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					 What is Money?
 "When it's a question of
money, everybody is of the
 same religion." Voltaire
         Functions of Money
   Store of Value
   Medium of Exchange
   Unit of Account
        Various Types of Money

   Commodity Money
   Convertible Paper
   Fiat Money
   Demand Deposits
   Electronic Money
          Commodity Money
   A good that has an alternative use
    beside that of being money
   It is accepted because the holder
    knows he can exchange it later
           Commodity Money
   Useful Characteristics of Commodity
    Money
    • Durable
    • Divisible or Maleable
    • Scarce
    • Easily Standardized
    • Easily Transported
    • Widely Accepted
           Commodity Money
   Examples of Commodity Money
    • Precious Metals (gold, silver, etc.)
    • Barley (ancient Mesopotamia)
    • Salt ()
    • Tobacco leaves (Colonial Virginia)
    • Cigarettes (prisons)
    • Wheat Flour (rural USA)
    • Large Stones (Isle of Yap)
Babylonian Ring-money
                Salt as Money
   Pliny the Elder stated as an aside in his Natural
    History's discussion of sea water, that "[I]n
    Rome. . .the soldier's pay was originally salt
    and the word salary derives from it. . ."
    Plinius Naturalis Historia XXXI.
Stone Coins from Yap
          Commodity Money
   Uniform weights are a useful in
    dealing with commodity monies
   The names of many currencies and
    measures of value derive from
    weight measures
      Commodity Money
• Talent – amount of weight a worker
  could be expected to carry on his back
  or about 60 lbs.
• Lira - Unit of currency originally issued
  by Charlemagne and based on a pound
  (libra) of silver.
• Pound Sterling - Saxon coin minted in
  775 with 240 sterlings weighing a pound.
  Originally large payments were made in
  "pounds of sterling."
Commodity Money - Coins




     Lydian electrum coins
Commodity Money - Coins




    Spanish milled dollar
      “Pieces of Eight”
Commodity Money - Coins




      Silver Thaler from
       St. Joachimsthal
       First produced in 1519
Commodity Money - Coins




     Silver “Liberty” Dollar,
        first US coin issued
           Convertible Paper
   Paper claim on some amount of a
    commodity money
   Can be converted on demand into
    gold or silver, for example
   More convenient for transport
   Indirect evidence of usage of “drafts”
    in Babylon, Egypt Greece & Rome.
           Convertible Paper
   Genoese bankers 12th & 13th
    centuries
    • The first [bills of exchange] for which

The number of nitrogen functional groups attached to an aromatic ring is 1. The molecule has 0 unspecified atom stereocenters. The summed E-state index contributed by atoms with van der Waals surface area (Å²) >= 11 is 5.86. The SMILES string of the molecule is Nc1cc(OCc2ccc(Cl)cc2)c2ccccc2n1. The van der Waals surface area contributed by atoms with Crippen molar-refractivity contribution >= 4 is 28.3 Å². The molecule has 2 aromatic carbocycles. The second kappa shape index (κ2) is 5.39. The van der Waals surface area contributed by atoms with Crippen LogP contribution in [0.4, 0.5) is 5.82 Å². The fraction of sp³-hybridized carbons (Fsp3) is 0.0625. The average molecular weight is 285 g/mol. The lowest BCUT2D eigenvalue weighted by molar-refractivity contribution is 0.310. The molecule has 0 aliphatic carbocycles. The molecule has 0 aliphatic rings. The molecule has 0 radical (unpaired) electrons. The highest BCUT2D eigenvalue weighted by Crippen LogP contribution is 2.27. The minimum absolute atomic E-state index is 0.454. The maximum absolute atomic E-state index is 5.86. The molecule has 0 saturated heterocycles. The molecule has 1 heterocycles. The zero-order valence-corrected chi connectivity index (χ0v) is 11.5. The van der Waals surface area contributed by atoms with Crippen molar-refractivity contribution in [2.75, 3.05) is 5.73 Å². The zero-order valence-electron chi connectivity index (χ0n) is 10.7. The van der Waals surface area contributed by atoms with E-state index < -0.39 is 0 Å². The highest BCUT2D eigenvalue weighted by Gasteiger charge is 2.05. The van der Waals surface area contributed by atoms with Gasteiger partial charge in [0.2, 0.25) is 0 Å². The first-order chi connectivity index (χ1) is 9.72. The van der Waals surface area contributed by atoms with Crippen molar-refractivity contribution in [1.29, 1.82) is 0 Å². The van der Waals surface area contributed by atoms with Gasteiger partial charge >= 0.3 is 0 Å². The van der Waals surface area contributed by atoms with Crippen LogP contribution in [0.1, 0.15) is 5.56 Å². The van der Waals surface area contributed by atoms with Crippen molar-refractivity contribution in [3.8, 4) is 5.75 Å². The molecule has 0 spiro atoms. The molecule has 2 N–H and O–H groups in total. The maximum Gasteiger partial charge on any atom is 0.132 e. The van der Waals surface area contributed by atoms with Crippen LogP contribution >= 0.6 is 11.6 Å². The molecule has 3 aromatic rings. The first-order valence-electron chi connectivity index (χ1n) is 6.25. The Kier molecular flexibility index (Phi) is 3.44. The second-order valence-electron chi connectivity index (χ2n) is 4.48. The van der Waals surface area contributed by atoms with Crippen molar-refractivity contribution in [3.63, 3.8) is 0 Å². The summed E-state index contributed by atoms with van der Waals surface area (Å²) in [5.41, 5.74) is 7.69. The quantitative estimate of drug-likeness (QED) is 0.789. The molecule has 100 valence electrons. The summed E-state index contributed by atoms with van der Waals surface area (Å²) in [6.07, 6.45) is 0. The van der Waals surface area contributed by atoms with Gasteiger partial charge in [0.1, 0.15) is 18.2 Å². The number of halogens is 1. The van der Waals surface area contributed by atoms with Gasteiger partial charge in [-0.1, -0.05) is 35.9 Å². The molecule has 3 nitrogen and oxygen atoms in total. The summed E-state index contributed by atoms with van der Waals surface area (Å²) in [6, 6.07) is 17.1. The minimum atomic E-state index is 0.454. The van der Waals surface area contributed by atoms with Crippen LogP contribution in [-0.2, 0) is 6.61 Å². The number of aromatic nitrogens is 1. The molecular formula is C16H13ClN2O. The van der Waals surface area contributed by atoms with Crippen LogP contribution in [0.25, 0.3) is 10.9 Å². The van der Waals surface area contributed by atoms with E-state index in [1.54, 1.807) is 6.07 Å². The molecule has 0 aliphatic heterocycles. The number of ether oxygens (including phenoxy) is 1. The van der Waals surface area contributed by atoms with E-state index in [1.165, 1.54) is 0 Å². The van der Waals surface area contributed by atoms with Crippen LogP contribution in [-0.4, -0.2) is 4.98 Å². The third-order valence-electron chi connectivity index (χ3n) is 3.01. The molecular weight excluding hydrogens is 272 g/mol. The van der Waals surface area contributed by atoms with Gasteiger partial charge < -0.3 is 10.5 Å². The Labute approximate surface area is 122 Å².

definite evidence exists was a contract
      issued in Genoa in 1156 to enable two
      brothers who had borrowed 115
      Genoese pounds to reimburse the
      bank’s agents in Constantinople by
      paying them 460 bezants one month
      after their arrival.
Convertible Paper
         “1000 cash” bill from
            the Ming dynasty
                in China.

          Issued in 1374 by
              the Imperial
               Treasury.
              Convertible Paper




1720 English Exchequer Bill. These bills were interest-bearing,
  however they could be used to pay taxes and could be redeemed
  at the Bank of England. Endorsements on the back indicate that
  they circulated among the general public as money.
           Convertible Paper




1860 two-dollar note. Prior to 1914 most paper
  currency circulating in the US was issued by
  private banks
Convertible Paper
           Convertible Paper




1935 one-dollar silver certificate. This note was
  issued by the US Treasury and was redeemable
  for a fixed amount of silver.
              Fiat Money
   Money that circulates “by command”
   It is not explicitly backed by any
    commodity.
                   Fiat Money




“Continentals” were issued by the Continental Congress to
  finance the Revolutionary War. They were redeemable for
  gold, but only at a future date.
                   Fiat Money




“Greenbacks” were issued by the US Treasury to finance the
  Civil War. They were not redeemable for gold.
                   Fiat Money




Greenbacks could be used by the US government to pay its
  debts, but the government would not accept them as
  payment.
             Fiat Money




February 1923 100,000 mark note.
                 Fiat Money




Federal Reserve notes were first issued in 1914.
      Checkable Deposit Money
   Demand Deposit Accounts
   Other Checkable Deposits
    • NOW (Negotiable Order of Withdrawal)
    • Credit Union Share Drafts
   Checkable deposit usage expanded
    rapidly in the US after 1914 when it
    became illegal for US banks to issue
    private banknotes.
           Checkable Deposits




1665 request to pay £25 15s from an account held with Morris
  & Clayton, “Scriveners in Cornhill”.
               Other Monies
   Stored Value Cards
    • Smartcards (Hong Kong
      Octopus Card - 八達通 )
    • T-Money Card
      “Some stores including
      Lotte World, Kyobo
      Book Centre, GS 25 and
      others accept T-money
      as cash.”
   Electronic Money
    (PayPal)

				
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posted:7/16/2010
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